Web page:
Rachel SMU-in-Copenhagen

Rachel is junior majoring in biology and chemistry and minoring in mathematics and religious studies. She’s also a President’s Scholar, and she’s spending the Fall 2007 semester with SMU-in-Copenhagen.

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Snorkeling in Finland, “ER” in Denmark

I’ve been here for just under two months, and guess what … I leave for a monthlong travel break tomorrow!!!

Here’s what I will be up to for the next month: For class, we are going to Helsinki, Finland, for a week to do marine biology work and cultural stuff, and after that I’ll be in Rome, Paris and London with three of my friends from SMU who are also abroad. It’s going to be awesome!

Seeking algae
In Finland we’re collecting samples of macroalgae, and we go snorkeling to collect it all. It’s snowing over there right now, so this will be interesting! But we’re also going to a hockey game, art museums, the zoo, a Finnish sauna and other stuff there too.

The housing situation is perfectly wonderful. I’m living in a big apartment/dormlike complex. There’s a whole floor of Americans here, so I’m right at home, and I’ve made friends from Uganda, Nigeria and China living here as well. There’s an amazing bakery right outside the front door, so everyday when I’m running a bit late to class, I grab some of those world-famous Danish pastries and head off to the bus. It’s only a 20-minute commute.

Cool things that have happened: I’ve been to the Rosemborg castle, where I saw the crown jewels (which were awesome!). They had gunmen with rifles guarding the entrance. It was such a nice day that I fell asleep outside on the grass in the royal gardens (it was warm that day). It reminded me of being at the falls at SMU.

Politics and religion
I saw some of the peaceful political demonstrations around the streets of Norrebro, where people are mad that the government is reducing tax funding for daycares and local social services (they pay up to 60 percent taxes here for things like this).

I found a Catholic church out here too. And the Mass was exactly the same halfway across the world – it was refreshing to have something be the same. Ironically, practically nobody here goes to church or deems themselves “religious or spiritual,” even though Denmark’s constitution declares it a Christian nation.

Biology lessons
Also, my class and I went on a daylong boat trip to Helsingor, Denmark, and collected fish and “organisms” on the boat – it was actually really fun (not too cold). I’ve had a lot of tea at the local tea shop and met some of the random people who come in and out of there – one of whom is the medical student who is teaching my class at the hospital! Small world.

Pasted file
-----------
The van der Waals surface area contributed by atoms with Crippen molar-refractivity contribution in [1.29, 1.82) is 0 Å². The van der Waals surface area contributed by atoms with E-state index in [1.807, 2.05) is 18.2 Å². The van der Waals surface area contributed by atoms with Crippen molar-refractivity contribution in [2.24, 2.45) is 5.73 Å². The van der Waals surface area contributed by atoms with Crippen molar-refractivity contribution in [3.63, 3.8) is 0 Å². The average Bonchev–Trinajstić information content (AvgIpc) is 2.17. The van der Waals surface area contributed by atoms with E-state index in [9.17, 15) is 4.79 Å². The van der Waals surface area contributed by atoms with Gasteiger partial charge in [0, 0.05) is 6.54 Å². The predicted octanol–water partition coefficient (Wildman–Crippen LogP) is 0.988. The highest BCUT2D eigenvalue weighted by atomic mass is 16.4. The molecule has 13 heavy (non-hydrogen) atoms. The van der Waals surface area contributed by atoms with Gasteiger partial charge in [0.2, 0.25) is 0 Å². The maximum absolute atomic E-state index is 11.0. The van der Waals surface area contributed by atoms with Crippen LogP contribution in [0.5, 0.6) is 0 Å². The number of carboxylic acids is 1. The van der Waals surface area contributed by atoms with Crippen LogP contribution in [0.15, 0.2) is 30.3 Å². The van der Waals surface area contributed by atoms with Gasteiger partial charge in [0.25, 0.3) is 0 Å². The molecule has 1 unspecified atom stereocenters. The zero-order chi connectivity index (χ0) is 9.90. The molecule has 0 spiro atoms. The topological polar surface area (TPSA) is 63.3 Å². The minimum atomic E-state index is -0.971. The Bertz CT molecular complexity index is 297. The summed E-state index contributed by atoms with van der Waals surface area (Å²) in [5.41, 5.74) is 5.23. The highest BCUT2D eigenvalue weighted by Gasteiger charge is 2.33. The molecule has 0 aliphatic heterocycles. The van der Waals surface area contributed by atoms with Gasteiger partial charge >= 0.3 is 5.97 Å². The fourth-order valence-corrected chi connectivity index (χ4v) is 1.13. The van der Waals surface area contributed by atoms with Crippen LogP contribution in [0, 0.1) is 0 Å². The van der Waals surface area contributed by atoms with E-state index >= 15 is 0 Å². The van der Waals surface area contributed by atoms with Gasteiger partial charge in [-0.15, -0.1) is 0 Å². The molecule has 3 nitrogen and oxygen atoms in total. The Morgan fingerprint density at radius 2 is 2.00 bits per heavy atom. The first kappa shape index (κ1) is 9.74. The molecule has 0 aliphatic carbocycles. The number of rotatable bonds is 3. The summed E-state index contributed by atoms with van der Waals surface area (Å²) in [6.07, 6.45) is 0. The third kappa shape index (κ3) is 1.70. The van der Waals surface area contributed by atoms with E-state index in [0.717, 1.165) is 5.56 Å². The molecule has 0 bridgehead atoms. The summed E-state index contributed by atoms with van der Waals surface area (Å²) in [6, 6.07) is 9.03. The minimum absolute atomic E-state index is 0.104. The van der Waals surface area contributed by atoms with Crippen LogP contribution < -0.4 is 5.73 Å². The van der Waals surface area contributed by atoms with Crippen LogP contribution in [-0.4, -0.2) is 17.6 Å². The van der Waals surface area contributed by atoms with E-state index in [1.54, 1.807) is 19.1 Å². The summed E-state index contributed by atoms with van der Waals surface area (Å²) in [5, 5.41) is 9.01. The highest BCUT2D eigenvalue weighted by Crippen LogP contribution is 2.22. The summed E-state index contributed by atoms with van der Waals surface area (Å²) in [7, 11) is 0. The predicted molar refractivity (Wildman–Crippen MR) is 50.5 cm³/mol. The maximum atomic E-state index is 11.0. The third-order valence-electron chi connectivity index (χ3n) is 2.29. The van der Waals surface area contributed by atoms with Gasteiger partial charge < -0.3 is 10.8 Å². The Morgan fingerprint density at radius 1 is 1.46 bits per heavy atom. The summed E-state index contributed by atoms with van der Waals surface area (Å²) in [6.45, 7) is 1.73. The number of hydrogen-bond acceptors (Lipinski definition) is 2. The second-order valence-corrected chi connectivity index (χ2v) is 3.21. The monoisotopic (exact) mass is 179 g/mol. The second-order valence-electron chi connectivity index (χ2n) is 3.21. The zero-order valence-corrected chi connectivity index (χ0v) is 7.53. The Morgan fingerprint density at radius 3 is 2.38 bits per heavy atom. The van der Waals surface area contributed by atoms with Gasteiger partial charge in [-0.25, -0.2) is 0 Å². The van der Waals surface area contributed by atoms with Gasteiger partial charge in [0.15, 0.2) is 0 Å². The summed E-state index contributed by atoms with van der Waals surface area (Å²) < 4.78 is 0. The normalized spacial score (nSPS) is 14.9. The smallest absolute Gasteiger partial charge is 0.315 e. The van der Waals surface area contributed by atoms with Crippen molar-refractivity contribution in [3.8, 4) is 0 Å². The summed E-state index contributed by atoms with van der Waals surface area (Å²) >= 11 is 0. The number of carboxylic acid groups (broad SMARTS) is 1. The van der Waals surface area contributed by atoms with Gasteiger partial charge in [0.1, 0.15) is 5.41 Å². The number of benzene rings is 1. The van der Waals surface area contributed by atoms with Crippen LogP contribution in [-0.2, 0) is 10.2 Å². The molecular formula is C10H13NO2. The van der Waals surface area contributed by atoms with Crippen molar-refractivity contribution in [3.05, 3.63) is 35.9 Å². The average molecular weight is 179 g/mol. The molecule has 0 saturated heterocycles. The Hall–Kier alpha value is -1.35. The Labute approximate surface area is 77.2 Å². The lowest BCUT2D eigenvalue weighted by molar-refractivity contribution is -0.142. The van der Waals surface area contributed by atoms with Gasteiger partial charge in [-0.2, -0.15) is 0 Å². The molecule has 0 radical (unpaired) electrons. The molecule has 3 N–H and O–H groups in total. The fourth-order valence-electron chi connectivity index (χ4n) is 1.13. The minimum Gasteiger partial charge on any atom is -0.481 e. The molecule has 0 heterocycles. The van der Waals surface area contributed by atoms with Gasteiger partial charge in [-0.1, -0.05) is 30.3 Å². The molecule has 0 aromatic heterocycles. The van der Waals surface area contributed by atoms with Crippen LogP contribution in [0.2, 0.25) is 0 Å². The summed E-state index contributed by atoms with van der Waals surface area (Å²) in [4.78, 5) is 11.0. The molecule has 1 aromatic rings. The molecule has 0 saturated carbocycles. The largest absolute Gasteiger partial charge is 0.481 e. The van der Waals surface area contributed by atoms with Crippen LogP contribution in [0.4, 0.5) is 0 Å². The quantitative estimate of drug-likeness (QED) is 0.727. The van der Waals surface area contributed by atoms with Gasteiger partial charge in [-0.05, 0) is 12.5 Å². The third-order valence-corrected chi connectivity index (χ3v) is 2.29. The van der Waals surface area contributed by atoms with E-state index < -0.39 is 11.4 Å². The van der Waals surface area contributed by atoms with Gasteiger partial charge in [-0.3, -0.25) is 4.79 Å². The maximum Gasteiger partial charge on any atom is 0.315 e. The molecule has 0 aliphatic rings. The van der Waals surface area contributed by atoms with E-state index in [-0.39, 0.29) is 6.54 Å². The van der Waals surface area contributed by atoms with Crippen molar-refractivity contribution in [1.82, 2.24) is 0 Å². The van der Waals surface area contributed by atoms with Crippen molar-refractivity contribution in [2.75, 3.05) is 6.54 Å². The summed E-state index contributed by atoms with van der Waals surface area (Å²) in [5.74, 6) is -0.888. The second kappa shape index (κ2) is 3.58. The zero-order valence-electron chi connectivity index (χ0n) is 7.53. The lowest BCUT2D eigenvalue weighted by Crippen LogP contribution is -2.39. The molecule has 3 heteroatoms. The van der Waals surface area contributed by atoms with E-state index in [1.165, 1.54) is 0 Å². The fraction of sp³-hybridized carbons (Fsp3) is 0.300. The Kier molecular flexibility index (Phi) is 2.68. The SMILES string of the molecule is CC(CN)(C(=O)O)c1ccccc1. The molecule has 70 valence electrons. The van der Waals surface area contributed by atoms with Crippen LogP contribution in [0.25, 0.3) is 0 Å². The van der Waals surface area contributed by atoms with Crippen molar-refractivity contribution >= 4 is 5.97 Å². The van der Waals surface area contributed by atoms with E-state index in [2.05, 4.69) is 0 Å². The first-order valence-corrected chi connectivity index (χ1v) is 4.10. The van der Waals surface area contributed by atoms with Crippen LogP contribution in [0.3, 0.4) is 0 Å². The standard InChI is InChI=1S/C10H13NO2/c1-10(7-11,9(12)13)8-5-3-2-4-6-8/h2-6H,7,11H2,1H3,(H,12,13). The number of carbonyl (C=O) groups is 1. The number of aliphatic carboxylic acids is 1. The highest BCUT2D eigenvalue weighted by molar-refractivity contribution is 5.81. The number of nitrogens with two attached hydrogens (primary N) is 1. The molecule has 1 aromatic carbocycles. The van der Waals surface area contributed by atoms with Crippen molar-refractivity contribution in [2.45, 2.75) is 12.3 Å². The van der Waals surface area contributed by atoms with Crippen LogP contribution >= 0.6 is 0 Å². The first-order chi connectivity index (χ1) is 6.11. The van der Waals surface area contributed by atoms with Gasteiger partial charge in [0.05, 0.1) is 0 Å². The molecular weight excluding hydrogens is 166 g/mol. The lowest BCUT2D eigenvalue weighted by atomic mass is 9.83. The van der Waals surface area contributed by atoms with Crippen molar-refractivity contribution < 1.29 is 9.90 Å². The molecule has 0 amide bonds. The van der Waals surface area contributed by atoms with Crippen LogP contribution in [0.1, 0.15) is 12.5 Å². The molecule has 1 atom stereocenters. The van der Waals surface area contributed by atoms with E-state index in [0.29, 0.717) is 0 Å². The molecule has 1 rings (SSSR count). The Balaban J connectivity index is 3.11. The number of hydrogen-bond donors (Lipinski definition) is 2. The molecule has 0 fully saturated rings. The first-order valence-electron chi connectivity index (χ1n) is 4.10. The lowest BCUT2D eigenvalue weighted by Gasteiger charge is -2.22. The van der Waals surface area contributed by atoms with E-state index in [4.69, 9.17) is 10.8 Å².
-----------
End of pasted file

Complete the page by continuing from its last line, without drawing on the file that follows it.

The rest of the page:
Speaking of hospitals, I learned how to do my first I.V. yesterday, and actually did one on a person (so cool!!), learned all about treatment of cardiac arrest (V fib/ asystole etc) with CPR, defibrillation, ventilation) I felt like I was on ER or something – SO COOL!

I went to “Culture Night” last night. The government funds this city-wide program at night where every museum or hot spot in the city is open with lots of things going on there (food, information, performers, etc). You pay $15 to get in and can see whatever you want and can ride public transportation for free. Some friends and I went to take different canal boat rides, saw this really weird Arctic museum, saw Parliament (really cool), the Post museum/factory where we got to design our own stamps and they print them off for us, and some random Indian dancers, people making silverware, etc. The whole city was out and about – it was great, and interesting to see how the government puts on big programs like this.

All the same?
Speaking of the government: I’ve decided that the coolest thing about being in Denmark is seeing how different functionally and politically it is from the U.S. In one of my classes yesterday we talked about how Denmark’s welfare state is set up based on homogeneousness of appearance and thought. Our teacher asked us to list the pros and cons of it. I raised my hand and said that a con was (obviously) the prerequisite of “homogeneousness of thought,” and he disagreed with me saying that it was a pro. I couldn’t believe it.

Denmark really is very homogenous – most people look the exact same (medium height to tall, fairly thin, blond hair, blue eyes). It sounds a bit like what Hitler wanted to be his nation of purebred blonde-haired blue-eyed people. I think Denmark’s intrinsic homogeneousness is why it is notorious for problems of integration with foreigners and immigrants. This is a big problem here, especially for Islamic people since the women dress so physically different.

Something I learned from this is that I don’t think the U.S. can ever handle switching over to a socialistic policy, even though it seems to work here. They sacrifice a lot of the things we value (diversity of thought, freedom of choice and heterogeneousness being only a few).

But the equity here is amazing to me. Everybody has the same amount and there is little if any poverty, and the economy is pretty good here and people work max 35-hour workweeks with 8-week mandatory vacation. I’m still thinking really hard about the health-care issue and looking into some potential problems that exist here – but I’ll get back to you on what I think about it.

I’m doing great over here and am so glad I came. Sometimes I can’t believe I’m halfway across the world – I’ll just take a walk around the cafes and shops and be like “wow, I’m completely across the world right now!” God has really blessed me with every aspect of this experience, and sometimes I can’t believe it. Also, I got over a horrible cold/cough and finally got my voice back after a week. It’s slowly getting cold here – but is fall now and I love seeing all the beautiful leaves everywhere! That’s all for now – more to come post-travel break.

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